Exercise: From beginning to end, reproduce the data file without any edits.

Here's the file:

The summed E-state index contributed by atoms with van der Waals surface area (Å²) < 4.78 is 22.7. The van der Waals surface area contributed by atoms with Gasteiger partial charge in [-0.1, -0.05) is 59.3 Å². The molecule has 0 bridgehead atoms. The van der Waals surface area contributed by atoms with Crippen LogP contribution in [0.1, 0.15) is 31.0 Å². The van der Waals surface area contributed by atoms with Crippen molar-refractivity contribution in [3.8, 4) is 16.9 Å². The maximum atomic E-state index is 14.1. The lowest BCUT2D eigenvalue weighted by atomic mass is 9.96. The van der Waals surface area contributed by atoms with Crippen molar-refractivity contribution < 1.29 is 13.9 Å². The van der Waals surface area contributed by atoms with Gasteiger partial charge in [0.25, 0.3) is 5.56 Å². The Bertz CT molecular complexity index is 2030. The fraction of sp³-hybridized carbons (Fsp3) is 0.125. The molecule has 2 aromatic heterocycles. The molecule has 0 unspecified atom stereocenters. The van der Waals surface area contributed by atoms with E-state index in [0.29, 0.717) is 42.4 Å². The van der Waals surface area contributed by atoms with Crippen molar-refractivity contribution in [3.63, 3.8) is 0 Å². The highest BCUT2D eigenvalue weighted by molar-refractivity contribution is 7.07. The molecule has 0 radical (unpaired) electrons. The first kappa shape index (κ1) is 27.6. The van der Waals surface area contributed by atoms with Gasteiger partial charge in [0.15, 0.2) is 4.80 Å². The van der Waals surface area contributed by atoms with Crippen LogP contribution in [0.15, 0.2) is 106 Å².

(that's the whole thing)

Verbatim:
The summed E-state index contributed by atoms with van der Waals surface area (Å²) < 4.78 is 22.7. The van der Waals surface area contributed by atoms with Gasteiger partial charge in [-0.1, -0.05) is 59.3 Å². The molecule has 0 bridgehead atoms. The van der Waals surface area contributed by atoms with Crippen LogP contribution in [0.1, 0.15) is 31.0 Å². The van der Waals surface area contributed by atoms with Crippen molar-refractivity contribution in [3.8, 4) is 16.9 Å². The maximum atomic E-state index is 14.1. The lowest BCUT2D eigenvalue weighted by atomic mass is 9.96. The van der Waals surface area contributed by atoms with Crippen molar-refractivity contribution < 1.29 is 13.9 Å². The van der Waals surface area contributed by atoms with Gasteiger partial charge in [0.25, 0.3) is 5.56 Å². The Bertz CT molecular complexity index is 2030. The fraction of sp³-hybridized carbons (Fsp3) is 0.125. The molecule has 2 aromatic heterocycles. The molecule has 0 unspecified atom stereocenters. The van der Waals surface area contributed by atoms with E-state index in [0.29, 0.717) is 42.4 Å². The van der Waals surface area contributed by atoms with Crippen molar-refractivity contribution in [3.63, 3.8) is 0 Å². The highest BCUT2D eigenvalue weighted by molar-refractivity contribution is 7.07. The molecule has 0 radical (unpaired) electrons. The first kappa shape index (κ1) is 27.6. The van der Waals surface area contributed by atoms with Gasteiger partial charge in [0.15, 0.2) is 4.80 Å². The van der Waals surface area contributed by atoms with Crippen LogP contribution in [0.15, 0.2) is 106 Å².